The Israeli president's office is confirming that Prime Minister Benjamin Netanyahu has canceled early elections.

In a statement early Tuesday, President Shimon Peres' office said that Netanyahu had informed the president that he has reached an agreement with the leading opposition party, Kadima, to form a broad-based coalition government.

That agreement overrides Netanyahu's announcement Monday that his governing coalition would seek early elections.

The statement from Peres' office confirms media reports earlier Tuesday that the elections were off.

The dramatic turn of events could influence any decision on a possible Israeli strike on Iran. Kadima's leader Shaul Mofaz, a former military chief and defense minister, has been a vocal critic of Israel striking Iran's nuclear sites on its own.

THIS IS A BREAKING NEWS UPDATE. Check back soon for further information. AP's earlier story is below.

JERUSALEM (AP) — In a dramatic turn of events that could influence a possible Israeli strike on Iran, Israeli media reports early Tuesday indicate that Prime Minister Benjamin Netanyahu reached an agreement with the Kadima opposition party for a unity government, canceling an early election.

The reports of the agreement came just before parliament was about to vote to disperse.

There was no immediate comment from official sources on the decision, which was reported at about 2 a.m.

The reports came as Israel's parliament held debates long into the night over whether to break up ahead of early elections called for the fall. The vote had passed a first reading to disperse with a 119-1 majority a short while before the agreement was reported. Knesset spokesman Yotam Yakir said no final vote was taken and parliament is not dispersing.

Earlier Monday, the Israeli government proposed that the election be moved up to Sept. 4.

The election had originally been set for 2013.

According to the media reports, Netanyahu forged an agreement with opposition leader Shaul Mofaz of Kadima shortly before parliament was set to vote to disperse.

Parliament Speaker Reuven Rivlin, a veteran of Israeli politics, said he had never seen such a last-minute political upheaval. "This is good for Israel because it brings stability, he said on Army Radio as he left parliament before sunrise.

The appointment of Mofaz, a former military chief and defense minister, is significant in Israel's standoff with Iran, as he has been a vocal critic of Israel striking Iran's nuclear sites on its own.

The call for early elections had renewed speculation that Israel might attack Iran's suspect nuclear program, perhaps within months.

Israel, like the West, thinks Iran is developing nuclear weapons, a charge Tehran denies. But it has repeatedly hinted it might strike Iran if it concludes that U.S.-led diplomacy and sanctions have failed.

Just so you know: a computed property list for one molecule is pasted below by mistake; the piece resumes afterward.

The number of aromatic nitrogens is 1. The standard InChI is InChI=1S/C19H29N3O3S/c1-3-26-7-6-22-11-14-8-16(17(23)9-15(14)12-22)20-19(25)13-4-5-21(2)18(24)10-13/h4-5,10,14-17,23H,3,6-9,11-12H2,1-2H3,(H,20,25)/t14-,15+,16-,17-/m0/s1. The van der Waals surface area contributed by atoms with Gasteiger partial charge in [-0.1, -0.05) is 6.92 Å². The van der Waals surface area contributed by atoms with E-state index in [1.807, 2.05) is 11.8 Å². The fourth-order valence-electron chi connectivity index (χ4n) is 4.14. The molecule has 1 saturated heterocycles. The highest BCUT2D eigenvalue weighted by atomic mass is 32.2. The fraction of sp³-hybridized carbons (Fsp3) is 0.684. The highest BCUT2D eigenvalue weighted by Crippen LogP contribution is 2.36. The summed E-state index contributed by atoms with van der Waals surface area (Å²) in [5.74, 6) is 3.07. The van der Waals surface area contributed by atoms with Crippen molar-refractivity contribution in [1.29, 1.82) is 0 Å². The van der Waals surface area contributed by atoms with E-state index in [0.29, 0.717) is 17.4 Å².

Netanyahu has hinted at the possibility of an Israeli military strike on Iran's nuclear facilities but has not made an open threat.

Israel considers Iran a threat to its existence because of its nuclear and missile development programs, frequent reference to Israel's destruction by Iranian leaders and Iran's support of violent anti-Israeli groups in Lebanon and Gaza.

The reports said Kadima agreed to join Netanyahu's government on condition it supports a proposal about a military deferment for ultra-Orthodox Jews. The issue was one of the main reasons Netanyahu decided to bring forward the election date. The deal stipulates that Mofaz will serve as deputy prime minister and that two other key parties, Yisrael Beitenu and Shas, had agreed to the move, according to reports.

Kadima members will also serve as head of the parliament's powerful Security and Foreign Affairs Committee, reports said.

The current government is the most stable Israel has had in years. But disagreements on a variety of domestic issues such as drafting the ultra-Orthodox into the military and tearing down illegal structures in West Bank settlements had led Netanyahu to move up elections by more than a year.

Recent polls have suggested Netanyahu's Likud Party would win at least one-quarter of parliament's 120 seats to become the legislature's largest faction — putting him in a comfortable position to form a majority coalition.

They also showed he might be able to form a more moderate coalition than the hawkish lineup he now heads, in partnership with centrist parties more open to making concession to the Palestinians.

Israel's Labor party called the move "ridiculous" and said they would remain in the opposition.